The African Development Bank says the recent enactment of the Preferential Procurement Policy Framework Act by South Africa is against the promotion of free trade under the Sadc Trade Protocol.
The protocol provides that member states shall, in relation to intra-Sadc trade, adopt policies and implement measures to eliminate all existing forms of non-tariff barriers and refrain from imposing any new barriers.
South Africa in December last year enacted the PPPFA, which stipulates that 75 percent of procurement should be local in an effort to protect South African manufacturers.
The measure by South Africa, which is Zimbabwe's largest trading partner, has severely impacted on local firms which were beginning to recover following a decade long economic meltdown.
In response, Zimbabwe introduced duty on certain products originating from South Africa, but this has done little to curb the influx of goods from across the Limpopo.
In its monthly economic review for December last year, the AfDB said the move was impacting negatively on Zimbabwe's export revenue as South Africa was its biggest trading partner.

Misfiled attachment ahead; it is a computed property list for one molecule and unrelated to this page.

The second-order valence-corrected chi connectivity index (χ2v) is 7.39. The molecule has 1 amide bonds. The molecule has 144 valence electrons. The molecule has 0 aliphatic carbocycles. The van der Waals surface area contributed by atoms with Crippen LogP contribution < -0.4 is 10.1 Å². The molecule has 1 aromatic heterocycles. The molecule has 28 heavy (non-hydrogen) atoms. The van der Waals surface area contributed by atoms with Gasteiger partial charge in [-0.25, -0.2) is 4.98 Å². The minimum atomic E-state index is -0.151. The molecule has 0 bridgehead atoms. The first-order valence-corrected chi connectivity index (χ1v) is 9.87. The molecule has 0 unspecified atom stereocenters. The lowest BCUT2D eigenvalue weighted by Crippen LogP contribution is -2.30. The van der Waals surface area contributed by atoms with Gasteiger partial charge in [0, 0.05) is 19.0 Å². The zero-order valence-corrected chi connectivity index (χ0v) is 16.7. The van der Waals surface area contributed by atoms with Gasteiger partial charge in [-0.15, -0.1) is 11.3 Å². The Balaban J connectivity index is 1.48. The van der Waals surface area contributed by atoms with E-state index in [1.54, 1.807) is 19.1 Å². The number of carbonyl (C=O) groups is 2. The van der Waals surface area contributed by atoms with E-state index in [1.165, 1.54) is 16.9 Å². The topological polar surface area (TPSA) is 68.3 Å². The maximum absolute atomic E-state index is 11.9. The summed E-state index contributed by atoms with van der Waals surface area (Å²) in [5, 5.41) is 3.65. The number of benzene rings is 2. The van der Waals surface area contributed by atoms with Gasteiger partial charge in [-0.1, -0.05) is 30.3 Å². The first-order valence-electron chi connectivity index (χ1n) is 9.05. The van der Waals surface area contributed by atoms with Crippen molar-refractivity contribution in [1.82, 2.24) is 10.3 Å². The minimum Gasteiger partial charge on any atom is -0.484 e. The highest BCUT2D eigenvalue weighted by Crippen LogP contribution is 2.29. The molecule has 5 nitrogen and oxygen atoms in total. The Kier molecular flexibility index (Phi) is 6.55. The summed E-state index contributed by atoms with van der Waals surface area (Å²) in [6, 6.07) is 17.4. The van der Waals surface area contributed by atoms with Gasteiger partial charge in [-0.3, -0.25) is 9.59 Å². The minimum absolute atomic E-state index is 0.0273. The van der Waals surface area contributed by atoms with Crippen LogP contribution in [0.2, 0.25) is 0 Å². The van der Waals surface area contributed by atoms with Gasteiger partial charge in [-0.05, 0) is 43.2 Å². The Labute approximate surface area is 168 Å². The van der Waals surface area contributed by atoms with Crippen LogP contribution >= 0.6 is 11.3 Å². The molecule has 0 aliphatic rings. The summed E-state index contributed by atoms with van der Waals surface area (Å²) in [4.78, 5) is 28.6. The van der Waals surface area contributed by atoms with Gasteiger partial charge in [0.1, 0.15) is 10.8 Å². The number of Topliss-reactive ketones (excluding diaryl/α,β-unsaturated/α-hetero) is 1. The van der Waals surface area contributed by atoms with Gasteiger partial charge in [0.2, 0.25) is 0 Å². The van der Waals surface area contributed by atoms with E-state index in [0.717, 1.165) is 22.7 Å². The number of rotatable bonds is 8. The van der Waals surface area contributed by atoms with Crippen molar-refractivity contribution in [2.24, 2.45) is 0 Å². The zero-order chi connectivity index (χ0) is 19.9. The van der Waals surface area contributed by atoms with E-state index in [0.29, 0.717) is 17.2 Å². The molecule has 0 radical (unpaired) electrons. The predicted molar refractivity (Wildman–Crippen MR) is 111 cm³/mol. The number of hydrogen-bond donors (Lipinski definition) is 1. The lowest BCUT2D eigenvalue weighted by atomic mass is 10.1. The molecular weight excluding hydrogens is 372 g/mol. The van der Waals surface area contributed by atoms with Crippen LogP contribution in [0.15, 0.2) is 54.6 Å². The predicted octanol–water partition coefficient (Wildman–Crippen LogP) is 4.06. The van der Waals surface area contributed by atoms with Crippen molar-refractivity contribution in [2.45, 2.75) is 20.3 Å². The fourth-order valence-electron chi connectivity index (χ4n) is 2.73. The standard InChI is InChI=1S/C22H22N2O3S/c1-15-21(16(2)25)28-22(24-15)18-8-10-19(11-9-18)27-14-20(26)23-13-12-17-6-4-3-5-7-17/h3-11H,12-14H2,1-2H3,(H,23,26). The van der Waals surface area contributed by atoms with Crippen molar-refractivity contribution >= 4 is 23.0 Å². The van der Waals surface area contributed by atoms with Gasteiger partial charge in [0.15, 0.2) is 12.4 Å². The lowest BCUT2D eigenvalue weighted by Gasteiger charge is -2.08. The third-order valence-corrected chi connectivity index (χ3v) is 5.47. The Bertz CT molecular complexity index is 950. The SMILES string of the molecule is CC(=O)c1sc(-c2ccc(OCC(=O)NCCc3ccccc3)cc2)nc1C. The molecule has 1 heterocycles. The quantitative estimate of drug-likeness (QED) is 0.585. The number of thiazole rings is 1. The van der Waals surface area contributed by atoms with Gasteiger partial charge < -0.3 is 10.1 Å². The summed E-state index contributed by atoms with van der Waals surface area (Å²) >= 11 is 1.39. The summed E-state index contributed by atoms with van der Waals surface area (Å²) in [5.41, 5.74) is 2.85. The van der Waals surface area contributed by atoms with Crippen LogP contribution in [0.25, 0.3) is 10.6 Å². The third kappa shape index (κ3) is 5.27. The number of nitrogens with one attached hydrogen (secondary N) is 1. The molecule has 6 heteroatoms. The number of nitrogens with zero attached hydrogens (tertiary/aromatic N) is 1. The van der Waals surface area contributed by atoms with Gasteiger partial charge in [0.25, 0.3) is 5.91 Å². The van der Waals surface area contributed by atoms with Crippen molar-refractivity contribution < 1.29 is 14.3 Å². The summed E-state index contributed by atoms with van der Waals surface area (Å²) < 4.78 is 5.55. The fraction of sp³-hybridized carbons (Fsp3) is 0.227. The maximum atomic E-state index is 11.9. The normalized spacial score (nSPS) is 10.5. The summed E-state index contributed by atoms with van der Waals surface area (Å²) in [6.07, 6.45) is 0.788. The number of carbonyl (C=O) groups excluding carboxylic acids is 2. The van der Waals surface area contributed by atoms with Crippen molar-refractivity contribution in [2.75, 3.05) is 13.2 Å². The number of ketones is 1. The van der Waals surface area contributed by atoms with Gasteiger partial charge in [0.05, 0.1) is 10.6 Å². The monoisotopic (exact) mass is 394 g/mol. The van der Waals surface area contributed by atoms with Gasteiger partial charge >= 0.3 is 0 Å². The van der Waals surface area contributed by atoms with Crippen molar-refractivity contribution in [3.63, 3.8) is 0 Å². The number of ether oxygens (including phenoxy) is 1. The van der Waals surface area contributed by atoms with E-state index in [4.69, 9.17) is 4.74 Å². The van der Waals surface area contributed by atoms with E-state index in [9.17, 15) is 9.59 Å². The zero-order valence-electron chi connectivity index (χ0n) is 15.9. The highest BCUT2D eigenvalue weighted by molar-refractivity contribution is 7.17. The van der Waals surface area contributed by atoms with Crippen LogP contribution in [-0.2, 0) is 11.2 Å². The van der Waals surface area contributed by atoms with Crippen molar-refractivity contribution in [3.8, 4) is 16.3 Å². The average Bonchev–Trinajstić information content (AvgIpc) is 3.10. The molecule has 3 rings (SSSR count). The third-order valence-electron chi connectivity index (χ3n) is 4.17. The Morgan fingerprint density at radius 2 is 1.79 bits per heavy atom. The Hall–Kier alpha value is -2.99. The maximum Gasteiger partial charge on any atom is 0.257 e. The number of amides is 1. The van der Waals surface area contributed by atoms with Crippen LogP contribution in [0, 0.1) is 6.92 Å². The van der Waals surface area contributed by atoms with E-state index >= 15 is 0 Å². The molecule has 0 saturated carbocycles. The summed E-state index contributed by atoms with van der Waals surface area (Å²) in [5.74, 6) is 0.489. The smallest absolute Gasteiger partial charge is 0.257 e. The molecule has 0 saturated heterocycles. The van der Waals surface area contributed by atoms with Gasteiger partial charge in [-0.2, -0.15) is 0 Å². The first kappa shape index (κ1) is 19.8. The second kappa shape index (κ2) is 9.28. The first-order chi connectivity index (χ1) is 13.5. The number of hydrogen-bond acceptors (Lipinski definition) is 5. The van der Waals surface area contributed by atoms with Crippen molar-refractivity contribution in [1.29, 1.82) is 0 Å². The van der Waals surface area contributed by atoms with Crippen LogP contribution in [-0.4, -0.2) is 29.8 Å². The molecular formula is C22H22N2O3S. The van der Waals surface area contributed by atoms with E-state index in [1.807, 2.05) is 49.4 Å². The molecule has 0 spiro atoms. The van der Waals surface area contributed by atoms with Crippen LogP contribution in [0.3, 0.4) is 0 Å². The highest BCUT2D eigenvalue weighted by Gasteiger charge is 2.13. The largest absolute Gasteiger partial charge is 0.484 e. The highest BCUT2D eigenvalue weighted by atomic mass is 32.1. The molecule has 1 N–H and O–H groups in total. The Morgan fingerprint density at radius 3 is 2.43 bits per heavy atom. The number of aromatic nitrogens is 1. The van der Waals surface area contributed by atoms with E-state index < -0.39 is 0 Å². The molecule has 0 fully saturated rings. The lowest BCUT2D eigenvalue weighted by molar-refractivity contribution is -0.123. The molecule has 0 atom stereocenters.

"To date, South Africa is only absorbing 12 percent of the country's exports, a decline from a share of 30 percent.
"However, South Africa remains Zimbabwe's strategic trading partner, and suspension of the bilateral agreement has impacted negatively on Zimbabwe's export revenue," it said.
"This is not consistent with the promotion of a free trade area under the Sadc Trade Protocol.
"It is imperative that the two countries improve their bilateral relations in order to foster deeper co-operation and economic development between them."
Analysts contend that the new regulations introduced by South Africa will hamper rejuvenation of Zimbabwean industries and the economy in general while the negative trade balance is expected to continue widening.
In 2011 local companies exported R1,4 billion worth of goods while imports onto the local market rose to R15,1 billion.
Zimbabwe exports to South Africa mainly consist of unfinished products including platinum, tobacco and finished products including cereals.